The “Birdcage” Microphone

I’d like to cover one more of the mainstays of the so called “Golden Age” microphone, the Western Electric model 639 dual element mic.

ALTEC 639a front and back.

As the 1930s were drawing to a close Bell Labs developed an excellent microphone design that was to come into direct competition with RCA’s model 77 series that we covered previously. Up to this point Western Electric, the manufacturing arm of Bell Telephone, had only built omnidirectional or nondirectional mics. They needed to come up with something new.

The Bell Lab engineers came up with a mic that was two mics in one! They paired an “improved” bidirectional ribbon element with a nondirectional dynamic unit similar to their very excellent “Eight Ball” mic. They called this mic a “multi mic” and dubbed it the model 639; it was given the nickname “the birdcage” mic.  By combining the units two outputs the result was the uni or cardioid pattern. This, of course, was the exact same result as RCA obtained with their dual ribbon design without going against RCA’s patents; with a cardioid pattern (heart-shaped) or unidirectional microphone design that didn’t impinge on RCA patents for the dual ribbon unidirectional design of the RCA 77. In fact, up to this point, Western Electric hadn’t made a ribbon microphone but they did invent the dynamic mic design.

The original idea from Bell Labs was to develop a microphone that would be useful in PA sound systems to prevent feedback under poor acoustical conditions. One sound system that had bad acoustics was the US Congressional chamber. Various mics had been tried to no avail. Western Electric did a test in the chamber with the 639 and the sound greatly improved.   The 639 mics were used for decades in the Congressional Hall. This mic became a favorite in the broadcast and motion picture industries as well.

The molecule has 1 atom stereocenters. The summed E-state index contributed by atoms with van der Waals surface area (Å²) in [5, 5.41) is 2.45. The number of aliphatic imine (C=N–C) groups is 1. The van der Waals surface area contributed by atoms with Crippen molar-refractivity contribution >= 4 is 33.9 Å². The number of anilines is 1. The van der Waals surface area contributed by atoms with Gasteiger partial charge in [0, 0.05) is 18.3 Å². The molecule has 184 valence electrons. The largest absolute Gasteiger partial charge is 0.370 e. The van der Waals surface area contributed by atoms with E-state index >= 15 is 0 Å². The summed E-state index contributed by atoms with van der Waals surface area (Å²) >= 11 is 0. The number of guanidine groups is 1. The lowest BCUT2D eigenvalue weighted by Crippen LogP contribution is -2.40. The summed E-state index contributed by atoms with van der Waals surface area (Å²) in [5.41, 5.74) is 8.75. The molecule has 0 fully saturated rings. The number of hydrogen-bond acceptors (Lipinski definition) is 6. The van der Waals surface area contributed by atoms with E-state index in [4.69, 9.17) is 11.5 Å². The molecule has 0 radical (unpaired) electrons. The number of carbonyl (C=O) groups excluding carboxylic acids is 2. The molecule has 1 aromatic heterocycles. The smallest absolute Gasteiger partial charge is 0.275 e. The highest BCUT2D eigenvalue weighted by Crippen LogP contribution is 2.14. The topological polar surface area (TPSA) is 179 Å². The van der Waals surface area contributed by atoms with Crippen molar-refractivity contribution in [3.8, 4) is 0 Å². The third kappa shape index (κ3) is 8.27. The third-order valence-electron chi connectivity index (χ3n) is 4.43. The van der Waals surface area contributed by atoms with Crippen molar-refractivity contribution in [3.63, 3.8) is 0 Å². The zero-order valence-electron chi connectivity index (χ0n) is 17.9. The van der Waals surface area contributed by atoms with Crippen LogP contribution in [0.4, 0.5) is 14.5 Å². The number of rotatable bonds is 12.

The original model 639-A had 3 basic patterns: C-Cardioid (unidirectional, D-Dynamic (nondirectional) and R-Ribbon (bidirectional).    Later the 639-B came out with three additional variations on the cardioid pattern giving varying degrees of front to back pickup.

Here’s an audio demonstration of the pick up patterns of the model 639 microphone:

When the United Nations building was first opened in New York Western Electric supplied all the microphones used in the General Assembly hall. There were 3 model 639s on the main desk up front and many model 633 Saltshakers used at each nations delegation position in the hall.

As we mentioned in our earlier articles on Western Electric mics in 1949 manufacture of these units was transferred to Altec-Lansing Corp.  Altec continued to make the 633 Saltshaker and the 639 Multi mic clear up into the late ’60s. These mics were very popular during this period and were mainstays in the broadcasting and recording industries for decades. Even today they are still sought after for their excellent quality even though they haven’t been manufactured for some 50 years!

Gary Avey at Subic Bay Naval Base in the Philippines when he was a DJ on the Armed Forces Radio station.
Westerm Electrc model 639 “birdgage” exposed

The 639 “Birdcage” was a favorite with announcers and disc jockeys; they loved the deep solid lows and the crisp high frequency pick up of their voices.

The 639 was used on overhead mic booms in the early days of TV as well as in film and recording studios for multi-track recording.

So there you have it, a brief story of one of the great American made high quality microphones of the “Golden Age,” the Western Electric/Altec model 639 “Birdcage”.


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